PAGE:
Bribery and corruption

The Fight against Foreign Bribery: New Laws, New Challenges, New Trends


Remarks by Angel Gurría, OECD Secretary-General, delivered at 9th Annual Anti-Corruption Conference of the International Bar Association

Paris, 24 June 2011, 09:00 – 09:15
(As prepared for delivery)
Ladies and gentlemen, good morning:

It is an honour to welcome you to the OECD for this meeting. We thank the International Bar Association for recognising the OECD as a partner in the fight against international corruption. It is also an honour for us that you have entrusted the chairmanship of your Anti-Corruption Committee to the OECD’s Director of Legal Affairs, Nicola Bonucci.

Combating bribery and corruption has become a top global priority, and it is central to our mission. This is the reason why I have identified the fight against corruption as one of my strategic priorities and launched an initiative, “”.

This initiative will enhance our anti-corruption efforts, strengthen their coherence and improve cooperation with other important actors, like the legal profession practitioners. Indeed, we cannot fight corruption without the active participation of the legal profession. I am thus particularly happy to count on your support. 

The OECD has been for long at the forefront of the fight against corruption.

It is here, at the OECD, where we signed the first international instrument to focus on foreign bribery. And, it is also here where, four times per year, countries come together to hold each other accountable to this pledge.

These countries have recognised the risks foreign bribery poses to international business and have made it a criminal offence. They have joined together under the OECD Anti-Bribery Convention and taken decisive actions: since the entry into force of this Convention in 1999, 290 companies and individuals have faced criminal sanctions for foreign bribery. 54 of those individuals face prison time.

These countries have also become members of the Working Group on Bribery, and include emerging economies like Brazil and South Africa. The Group has now a 39th member —Russia—which will soon join the Convention.

At the OECD we have also addressed the demand side of bribery through different initiatives and bodies, like the 1998 OECD Council Recommendation on Improving Ethical Conduct in Public Service, the work of SIGMA advising Central and Eastern European countries on improving accountability, efficiency, management and transparency in public administration; or the efforts of our Financial Action Task Force, confronting the illegal laundering of proceeds derived from bribery.

We have also introduced ground breaking instruments like the OECD Principles for Integrity in Public Procurement to promote good governance in the entire procurement cycle, or the 2010 OECD Recommendation on Principles for Transparency and Integrity in Lobbying, the first international policy instrument to provide guidance for policy-makers on how to promote good governance principles in lobbying.

All of you know that corrupt practices like foreign bribery have serious implications. However, the knowledge of international tools to combat this peril is still low.

Last year, the IBA, OECD and UNODC conducted a survey of legal professionals in 95 countries to measure their awareness of the risks of bribery and corruption. Nearly half of all respondents said corruption was an issue in the legal profession in their jurisdiction; while a third said they had lost business to corrupt law firms or individuals.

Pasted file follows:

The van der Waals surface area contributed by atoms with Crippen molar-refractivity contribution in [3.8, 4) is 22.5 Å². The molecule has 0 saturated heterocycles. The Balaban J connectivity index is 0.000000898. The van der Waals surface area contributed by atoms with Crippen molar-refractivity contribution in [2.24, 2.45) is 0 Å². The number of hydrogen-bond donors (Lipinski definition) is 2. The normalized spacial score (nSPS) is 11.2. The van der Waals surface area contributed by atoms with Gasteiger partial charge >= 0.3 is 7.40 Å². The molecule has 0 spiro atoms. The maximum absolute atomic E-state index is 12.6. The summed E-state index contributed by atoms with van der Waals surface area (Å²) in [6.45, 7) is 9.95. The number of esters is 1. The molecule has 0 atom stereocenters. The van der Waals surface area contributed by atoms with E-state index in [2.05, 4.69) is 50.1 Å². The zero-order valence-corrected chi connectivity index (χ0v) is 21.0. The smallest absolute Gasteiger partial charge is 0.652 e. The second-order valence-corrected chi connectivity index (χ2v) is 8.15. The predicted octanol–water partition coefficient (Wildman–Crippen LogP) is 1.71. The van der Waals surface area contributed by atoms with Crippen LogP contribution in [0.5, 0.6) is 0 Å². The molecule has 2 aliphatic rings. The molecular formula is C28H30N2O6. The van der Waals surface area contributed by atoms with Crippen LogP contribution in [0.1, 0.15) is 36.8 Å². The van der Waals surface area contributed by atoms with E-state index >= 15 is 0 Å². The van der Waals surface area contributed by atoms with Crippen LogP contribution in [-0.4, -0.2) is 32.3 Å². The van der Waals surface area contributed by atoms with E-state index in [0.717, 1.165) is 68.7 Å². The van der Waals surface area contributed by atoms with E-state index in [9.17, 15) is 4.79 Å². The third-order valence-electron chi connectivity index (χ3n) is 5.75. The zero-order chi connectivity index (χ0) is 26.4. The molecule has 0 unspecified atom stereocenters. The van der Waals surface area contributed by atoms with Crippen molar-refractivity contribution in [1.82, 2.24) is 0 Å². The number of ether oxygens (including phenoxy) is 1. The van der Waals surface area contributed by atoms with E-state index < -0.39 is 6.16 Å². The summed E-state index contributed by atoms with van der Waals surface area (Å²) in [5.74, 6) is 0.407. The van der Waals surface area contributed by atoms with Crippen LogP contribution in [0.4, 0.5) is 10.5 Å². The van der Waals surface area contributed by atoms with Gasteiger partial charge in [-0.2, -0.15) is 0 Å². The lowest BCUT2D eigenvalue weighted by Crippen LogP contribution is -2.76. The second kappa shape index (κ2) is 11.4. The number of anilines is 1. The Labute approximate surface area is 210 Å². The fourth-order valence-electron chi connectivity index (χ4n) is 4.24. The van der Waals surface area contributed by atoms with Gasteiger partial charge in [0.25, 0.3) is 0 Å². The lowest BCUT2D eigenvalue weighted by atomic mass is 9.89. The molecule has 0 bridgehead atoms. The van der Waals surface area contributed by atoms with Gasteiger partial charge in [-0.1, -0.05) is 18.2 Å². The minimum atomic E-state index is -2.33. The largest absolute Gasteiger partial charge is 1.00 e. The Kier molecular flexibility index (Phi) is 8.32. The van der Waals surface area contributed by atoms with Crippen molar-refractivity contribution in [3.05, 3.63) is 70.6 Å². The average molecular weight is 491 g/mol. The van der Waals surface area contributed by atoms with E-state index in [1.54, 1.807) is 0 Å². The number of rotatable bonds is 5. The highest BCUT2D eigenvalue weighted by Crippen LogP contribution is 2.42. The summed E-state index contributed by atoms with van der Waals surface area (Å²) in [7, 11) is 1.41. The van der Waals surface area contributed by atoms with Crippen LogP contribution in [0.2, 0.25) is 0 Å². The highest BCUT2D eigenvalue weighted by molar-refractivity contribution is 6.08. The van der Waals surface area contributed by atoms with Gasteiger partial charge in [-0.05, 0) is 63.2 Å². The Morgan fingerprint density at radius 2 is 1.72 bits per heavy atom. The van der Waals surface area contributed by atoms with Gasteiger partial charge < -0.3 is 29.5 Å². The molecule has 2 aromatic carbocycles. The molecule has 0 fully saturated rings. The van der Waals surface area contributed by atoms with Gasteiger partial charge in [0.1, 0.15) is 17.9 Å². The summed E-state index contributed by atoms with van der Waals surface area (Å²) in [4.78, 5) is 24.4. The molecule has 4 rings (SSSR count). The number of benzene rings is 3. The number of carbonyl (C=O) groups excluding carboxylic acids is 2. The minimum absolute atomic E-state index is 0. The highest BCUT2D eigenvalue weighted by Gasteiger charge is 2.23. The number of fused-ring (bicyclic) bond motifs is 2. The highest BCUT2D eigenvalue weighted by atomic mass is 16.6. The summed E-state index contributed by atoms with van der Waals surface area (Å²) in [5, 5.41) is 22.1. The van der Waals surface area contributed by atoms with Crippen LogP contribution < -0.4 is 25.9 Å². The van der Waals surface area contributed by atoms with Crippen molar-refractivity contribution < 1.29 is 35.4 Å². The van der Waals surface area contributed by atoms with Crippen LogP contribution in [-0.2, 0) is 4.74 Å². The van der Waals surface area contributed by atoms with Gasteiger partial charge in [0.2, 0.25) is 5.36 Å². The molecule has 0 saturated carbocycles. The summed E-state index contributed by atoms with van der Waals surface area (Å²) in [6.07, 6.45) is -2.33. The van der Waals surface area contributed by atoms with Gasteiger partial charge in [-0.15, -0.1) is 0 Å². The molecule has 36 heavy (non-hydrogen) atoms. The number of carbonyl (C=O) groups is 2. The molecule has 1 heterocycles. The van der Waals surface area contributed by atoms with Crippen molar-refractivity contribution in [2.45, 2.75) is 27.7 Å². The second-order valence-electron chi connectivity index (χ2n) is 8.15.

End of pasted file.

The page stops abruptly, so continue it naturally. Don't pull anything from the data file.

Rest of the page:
You may be surprised to know that nearly 40% had never heard of the major instruments that make up the international anti-corruption framework: The OECD Anti-Bribery Convention and the UN Convention against Corruption, the UNCAC. This is dangerous for clients and dangerous for the legal profession. As advisers on business deals, lawyers need to know about these instruments and the national laws implementing them.

Lawyers can also become attractive agents in illicit transactions because of the power of their advice and the semblance of legitimacy they lend to these dealings. Consequently, lawyers who have not done their homework run the risk of being caught in the web of foreign bribery prosecutions. This could mean heavy fines or even prison time.

OECD and IBA are Joining Forces to Help Lawyers Combat Corruption

Last year, our organisations, with the UN Office on Drugs and Crime, launched the Anti-Corruption Strategy for the Legal Profession. We are proud of the progress we have made.

Since it was launched in April 2010, we’ve co-organised nearly a dozen training seminars for lawyers in as many countries across the world. We are also working on academic materials for law schools to make sure the next generation of legal professionals know the risks of foreign bribery.

At the OECD, we also have a wide range of resources to help lawyers protect themselves and their clients from the risks of foreign bribery. Our Good Practice Guidance is the only guidance adopted by governments. It provides advice for companies on how to prevent and detect bribery and corruption in their business dealings.

We also have the OECD Guidelines for Multinational Enterprises, which have set global standards for good business behaviour. These were just updated in May. These instruments are part of our new OECD initiative I encourage you to study and promote this initiative.

Ladies and gentlemen:
We are moving in the right direction. But there is still a lot of work to do. The OECD and our member Governments remain committed to fighting foreign bribery. This conference shows that this commitment also exists in the legal profession. Thank you very much for playing such an important part in this effort.


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